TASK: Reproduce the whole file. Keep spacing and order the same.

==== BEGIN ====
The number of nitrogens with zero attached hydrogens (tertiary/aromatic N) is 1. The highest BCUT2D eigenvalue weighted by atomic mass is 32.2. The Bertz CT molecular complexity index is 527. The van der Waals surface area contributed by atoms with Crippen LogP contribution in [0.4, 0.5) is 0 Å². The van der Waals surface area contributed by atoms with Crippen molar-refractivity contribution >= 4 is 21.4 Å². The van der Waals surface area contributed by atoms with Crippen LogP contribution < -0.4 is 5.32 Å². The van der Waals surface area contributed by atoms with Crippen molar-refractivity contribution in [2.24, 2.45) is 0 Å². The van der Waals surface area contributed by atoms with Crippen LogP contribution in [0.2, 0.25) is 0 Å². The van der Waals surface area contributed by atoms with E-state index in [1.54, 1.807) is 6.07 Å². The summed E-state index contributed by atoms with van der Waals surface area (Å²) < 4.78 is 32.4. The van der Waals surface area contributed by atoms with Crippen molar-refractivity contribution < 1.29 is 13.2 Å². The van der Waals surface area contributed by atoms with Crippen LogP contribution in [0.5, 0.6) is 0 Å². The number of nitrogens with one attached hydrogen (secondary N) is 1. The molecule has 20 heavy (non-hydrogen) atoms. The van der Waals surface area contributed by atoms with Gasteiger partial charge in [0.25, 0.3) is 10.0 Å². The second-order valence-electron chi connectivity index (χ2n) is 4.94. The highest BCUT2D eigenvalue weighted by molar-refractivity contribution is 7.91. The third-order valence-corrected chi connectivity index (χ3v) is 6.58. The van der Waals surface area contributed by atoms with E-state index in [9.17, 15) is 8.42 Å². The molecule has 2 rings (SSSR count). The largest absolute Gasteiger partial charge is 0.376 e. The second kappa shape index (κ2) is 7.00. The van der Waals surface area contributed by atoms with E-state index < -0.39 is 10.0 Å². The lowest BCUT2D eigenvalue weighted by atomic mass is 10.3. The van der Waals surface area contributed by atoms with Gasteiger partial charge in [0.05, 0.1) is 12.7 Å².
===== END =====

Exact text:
The number of nitrogens with zero attached hydrogens (tertiary/aromatic N) is 1. The highest BCUT2D eigenvalue weighted by atomic mass is 32.2. The Bertz CT molecular complexity index is 527. The van der Waals surface area contributed by atoms with Crippen LogP contribution in [0.4, 0.5) is 0 Å². The van der Waals surface area contributed by atoms with Crippen molar-refractivity contribution >= 4 is 21.4 Å². The van der Waals surface area contributed by atoms with Crippen LogP contribution < -0.4 is 5.32 Å². The van der Waals surface area contributed by atoms with Crippen molar-refractivity contribution in [2.24, 2.45) is 0 Å². The van der Waals surface area contributed by atoms with Crippen LogP contribution in [0.2, 0.25) is 0 Å². The van der Waals surface area contributed by atoms with E-state index in [1.54, 1.807) is 6.07 Å². The summed E-state index contributed by atoms with van der Waals surface area (Å²) < 4.78 is 32.4. The van der Waals surface area contributed by atoms with Crippen molar-refractivity contribution < 1.29 is 13.2 Å². The van der Waals surface area contributed by atoms with Crippen LogP contribution in [0.5, 0.6) is 0 Å². The number of nitrogens with one attached hydrogen (secondary N) is 1. The molecule has 20 heavy (non-hydrogen) atoms. The van der Waals surface area contributed by atoms with Gasteiger partial charge in [0.25, 0.3) is 10.0 Å². The second-order valence-electron chi connectivity index (χ2n) is 4.94. The highest BCUT2D eigenvalue weighted by molar-refractivity contribution is 7.91. The third-order valence-corrected chi connectivity index (χ3v) is 6.58. The van der Waals surface area contributed by atoms with E-state index in [9.17, 15) is 8.42 Å². The molecule has 2 rings (SSSR count). The largest absolute Gasteiger partial charge is 0.376 e. The second kappa shape index (κ2) is 7.00. The van der Waals surface area contributed by atoms with E-state index < -0.39 is 10.0 Å². The lowest BCUT2D eigenvalue weighted by atomic mass is 10.3. The van der Waals surface area contributed by atoms with Gasteiger partial charge in [0.05, 0.1) is 12.7 Å².